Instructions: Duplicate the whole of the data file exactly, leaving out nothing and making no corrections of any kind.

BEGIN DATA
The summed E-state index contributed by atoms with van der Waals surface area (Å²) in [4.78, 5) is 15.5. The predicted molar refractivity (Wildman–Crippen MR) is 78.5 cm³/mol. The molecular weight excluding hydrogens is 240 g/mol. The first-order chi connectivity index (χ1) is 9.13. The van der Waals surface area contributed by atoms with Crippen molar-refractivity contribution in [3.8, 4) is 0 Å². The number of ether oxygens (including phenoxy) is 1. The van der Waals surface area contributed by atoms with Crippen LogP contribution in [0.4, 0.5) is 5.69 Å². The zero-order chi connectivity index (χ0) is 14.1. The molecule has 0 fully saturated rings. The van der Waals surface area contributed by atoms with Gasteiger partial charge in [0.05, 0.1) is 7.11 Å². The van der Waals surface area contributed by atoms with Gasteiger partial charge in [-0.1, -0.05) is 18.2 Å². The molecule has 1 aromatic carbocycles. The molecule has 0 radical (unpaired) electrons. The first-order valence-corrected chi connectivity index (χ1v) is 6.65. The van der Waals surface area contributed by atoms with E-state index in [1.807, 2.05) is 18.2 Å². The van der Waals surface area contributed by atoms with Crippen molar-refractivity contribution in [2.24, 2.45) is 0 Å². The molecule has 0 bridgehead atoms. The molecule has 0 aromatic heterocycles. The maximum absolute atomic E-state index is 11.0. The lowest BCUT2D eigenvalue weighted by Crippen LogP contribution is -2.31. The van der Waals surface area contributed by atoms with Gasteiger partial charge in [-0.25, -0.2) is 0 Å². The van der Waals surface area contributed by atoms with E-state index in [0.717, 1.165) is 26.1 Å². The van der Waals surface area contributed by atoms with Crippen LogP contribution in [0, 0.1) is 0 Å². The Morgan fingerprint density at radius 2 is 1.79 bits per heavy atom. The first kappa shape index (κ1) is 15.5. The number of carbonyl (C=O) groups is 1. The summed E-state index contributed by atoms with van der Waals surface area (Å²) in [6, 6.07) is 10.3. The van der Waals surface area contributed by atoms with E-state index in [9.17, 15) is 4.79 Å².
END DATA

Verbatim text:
The summed E-state index contributed by atoms with van der Waals surface area (Å²) in [4.78, 5) is 15.5. The predicted molar refractivity (Wildman–Crippen MR) is 78.5 cm³/mol. The molecular weight excluding hydrogens is 240 g/mol. The first-order chi connectivity index (χ1) is 9.13. The van der Waals surface area contributed by atoms with Crippen molar-refractivity contribution in [3.8, 4) is 0 Å². The number of ether oxygens (including phenoxy) is 1. The van der Waals surface area contributed by atoms with Crippen LogP contribution in [0.4, 0.5) is 5.69 Å². The zero-order chi connectivity index (χ0) is 14.1. The molecule has 0 fully saturated rings. The van der Waals surface area contributed by atoms with Gasteiger partial charge in [0.05, 0.1) is 7.11 Å². The van der Waals surface area contributed by atoms with Gasteiger partial charge in [-0.1, -0.05) is 18.2 Å². The molecule has 1 aromatic carbocycles. The molecule has 0 radical (unpaired) electrons. The first-order valence-corrected chi connectivity index (χ1v) is 6.65. The van der Waals surface area contributed by atoms with E-state index in [1.807, 2.05) is 18.2 Å². The van der Waals surface area contributed by atoms with Crippen molar-refractivity contribution in [2.24, 2.45) is 0 Å². The molecule has 0 bridgehead atoms. The molecule has 0 aromatic heterocycles. The maximum absolute atomic E-state index is 11.0. The lowest BCUT2D eigenvalue weighted by Crippen LogP contribution is -2.31. The van der Waals surface area contributed by atoms with Gasteiger partial charge in [-0.25, -0.2) is 0 Å². The van der Waals surface area contributed by atoms with E-state index in [0.717, 1.165) is 26.1 Å². The van der Waals surface area contributed by atoms with Crippen LogP contribution in [0, 0.1) is 0 Å². The Morgan fingerprint density at radius 2 is 1.79 bits per heavy atom. The first kappa shape index (κ1) is 15.5. The number of carbonyl (C=O) groups is 1. The summed E-state index contributed by atoms with van der Waals surface area (Å²) in [6, 6.07) is 10.3. The van der Waals surface area contributed by atoms with E-state index in [9.17, 15) is 4.79 Å².